One of the real current challenges for defence is in sharing information effectively, so that military capabilities may be integrated and synchronized at speed with the other services, government departments and coalition members that will be encountered on operations within the comprehensive approach that is now necessary to resolve complex crises. Additionally, as network capabilities are enhanced, so the susceptibility to computer network attack and computer network exploitation increases; indeed, in a world where information is pre-eminent, it could also quickly become a critical vulnerability. Set against a backdrop of a dynamic and

proliferating threat, an effective computer network defence capability is therefore essential. This means identifying and addressing risks as early as possible in the capability development process, while developing tactics, techniques and procedures to provide resilience where networks are contested or compromised.

Space is similarly vital to both our military operations and wider society. All nine sectors of the United Kingdoms critical national infrastructure depend to a greater or lesser extent on space and networked operations, and there is a growing awareness across government of what a bad space day might look like, in terms of both military effectiveness and the economic viability of the United Kingdom as a functioning state. Up to 90% of all military capabilities depend on space, from surveillance to navigation and targeting and, most fundamentally, the accurate position and timing functions which are vital to nearly all activities. Inevitably, the United Kingdom will have to continue to rely on alliances and partnerships for access to space, leveraged through influence and specialist knowledge. The RAF has already forged important relationships with the United States and has developed the British Military Space Operations Coordination Centre to build a credible level of expertise to understand and exploit space power most effectively. However, prudence dictates that the United Kingdom casts the net as widely as possible to guarantee its access to space and also remains open to the technological developments that may offer the means to acquire an affordable indigenous space capability nanotechnologies enabling small satellites are one example. What is certain is that despite treaty constraints, space will become an increasingly contested domain, and a concept of operations must be developed to deal with this. The United States Operationally Responsive Space Initiative provides one potential model for how flexible space capabilities may be delivered in short timescales in such an environment.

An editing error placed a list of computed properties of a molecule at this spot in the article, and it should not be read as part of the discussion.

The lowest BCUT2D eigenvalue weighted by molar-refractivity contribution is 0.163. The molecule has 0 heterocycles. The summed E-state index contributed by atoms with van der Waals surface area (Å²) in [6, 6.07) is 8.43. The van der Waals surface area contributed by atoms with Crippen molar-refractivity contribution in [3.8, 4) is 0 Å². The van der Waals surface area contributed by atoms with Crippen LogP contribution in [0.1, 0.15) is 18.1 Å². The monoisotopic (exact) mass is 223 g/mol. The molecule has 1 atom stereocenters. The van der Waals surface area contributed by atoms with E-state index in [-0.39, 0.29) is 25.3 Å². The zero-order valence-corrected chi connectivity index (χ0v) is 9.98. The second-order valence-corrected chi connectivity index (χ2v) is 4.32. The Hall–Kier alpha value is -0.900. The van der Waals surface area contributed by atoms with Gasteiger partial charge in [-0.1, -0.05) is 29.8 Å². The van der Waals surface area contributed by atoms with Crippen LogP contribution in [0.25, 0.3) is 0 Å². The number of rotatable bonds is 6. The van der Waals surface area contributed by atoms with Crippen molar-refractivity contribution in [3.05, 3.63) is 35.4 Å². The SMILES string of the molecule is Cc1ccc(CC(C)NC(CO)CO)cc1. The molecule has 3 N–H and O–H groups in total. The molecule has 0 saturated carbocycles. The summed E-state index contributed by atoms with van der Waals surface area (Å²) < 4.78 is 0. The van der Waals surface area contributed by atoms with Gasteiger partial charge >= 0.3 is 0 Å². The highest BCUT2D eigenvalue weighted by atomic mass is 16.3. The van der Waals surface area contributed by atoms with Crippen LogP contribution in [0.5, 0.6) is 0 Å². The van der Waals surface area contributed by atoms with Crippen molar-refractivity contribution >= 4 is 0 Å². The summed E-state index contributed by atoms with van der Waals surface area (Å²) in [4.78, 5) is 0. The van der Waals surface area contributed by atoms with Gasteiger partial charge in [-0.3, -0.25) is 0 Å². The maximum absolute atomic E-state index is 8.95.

Affordable Air Power

The future strategic environment is uncertain, with diverse and unpredictable threats to security including religious fundamentalism, global warming, large-scale migration, competition for resources, poverty, inequality and poor governance. Within this problematic context, the global economic down-turn and the size of the United Kingdoms budget deficit mean that that the challenge for air power is to provide relevant capabilities that are matched directly to the nations security needs - but are also affordable.

It is clear that a balanced force structure is necessary, so that the RAF can continue to deliver across all four of the air power roles and in the space and cyber domains too. Accomplishing this will not be easy, because of the variety, unpredictability and uncertainty of the threats likely to be faced in the future. This is where agility and adaptability in equipment and personnel is essential. Radical partnering arrangements with industry have been adopted to support the RAFs aircraft fleets, and these are on track to yield some 2 billion worth of savings over the next five years. Similarly, the Future Strategic Tanker and Transport Aircraft

programme is another ground-breaking, world-leading initiative, which aims to deliver affordable capability through a joint military-civilian enterprise employing civilian personnel as RAF reservists and selling-back surplus capacity to the commercial sector. These innovations demonstrate real determination to wring the most out of every defence pound; implementation has required a high level of commitment to overcome the sometimes painful adjustments required in traditional working practices and processes.

One of the RAFs enduring institutional strengths is its readiness and capacity to embrace emerging technologies and, in the relatively near-term, technical solutions are in prospect that may offer ways to square the circle between capability and cost. For example, the development of simulated and synthetic training technologies will enhance the quality of the learning experience while driving down the cost of flying training, not least its environmental impact. More fundamentally, the emergence of directed energy weapons may mark a revolutionary stepchange in air power capabilities, potentially offering a low collateral alternative to the employment of more traditional and very expensive capabilities, such as low observable or stealthy platforms, as a means of, for example, securing control of the air; it may well be possible

to neutralise a sophisticated air defence system by using directed-energy weapons in conjunction with cyber-attack without the necessity to physically destroy targets on the ground.